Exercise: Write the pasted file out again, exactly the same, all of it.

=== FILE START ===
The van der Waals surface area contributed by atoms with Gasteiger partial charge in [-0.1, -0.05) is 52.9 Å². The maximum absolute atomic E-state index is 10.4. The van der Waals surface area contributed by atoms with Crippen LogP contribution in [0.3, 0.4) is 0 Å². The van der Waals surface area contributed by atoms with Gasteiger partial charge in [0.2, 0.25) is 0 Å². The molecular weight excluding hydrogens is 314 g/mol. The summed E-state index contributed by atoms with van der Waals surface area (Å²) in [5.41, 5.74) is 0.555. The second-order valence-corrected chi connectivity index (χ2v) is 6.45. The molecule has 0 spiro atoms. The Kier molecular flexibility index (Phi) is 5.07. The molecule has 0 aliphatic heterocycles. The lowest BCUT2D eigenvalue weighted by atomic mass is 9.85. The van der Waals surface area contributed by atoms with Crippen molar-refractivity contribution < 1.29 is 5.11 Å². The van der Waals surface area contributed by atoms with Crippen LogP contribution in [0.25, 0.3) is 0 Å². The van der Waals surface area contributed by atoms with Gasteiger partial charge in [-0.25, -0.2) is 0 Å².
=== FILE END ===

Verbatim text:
The van der Waals surface area contributed by atoms with Gasteiger partial charge in [-0.1, -0.05) is 52.9 Å². The maximum absolute atomic E-state index is 10.4. The van der Waals surface area contributed by atoms with Crippen LogP contribution in [0.3, 0.4) is 0 Å². The van der Waals surface area contributed by atoms with Gasteiger partial charge in [0.2, 0.25) is 0 Å². The molecular weight excluding hydrogens is 314 g/mol. The summed E-state index contributed by atoms with van der Waals surface area (Å²) in [5.41, 5.74) is 0.555. The second-order valence-corrected chi connectivity index (χ2v) is 6.45. The molecule has 0 spiro atoms. The Kier molecular flexibility index (Phi) is 5.07. The molecule has 0 aliphatic heterocycles. The lowest BCUT2D eigenvalue weighted by atomic mass is 9.85. The van der Waals surface area contributed by atoms with Crippen molar-refractivity contribution < 1.29 is 5.11 Å². The van der Waals surface area contributed by atoms with Crippen LogP contribution in [0.25, 0.3) is 0 Å². The van der Waals surface area contributed by atoms with Gasteiger partial charge in [-0.25, -0.2) is 0 Å².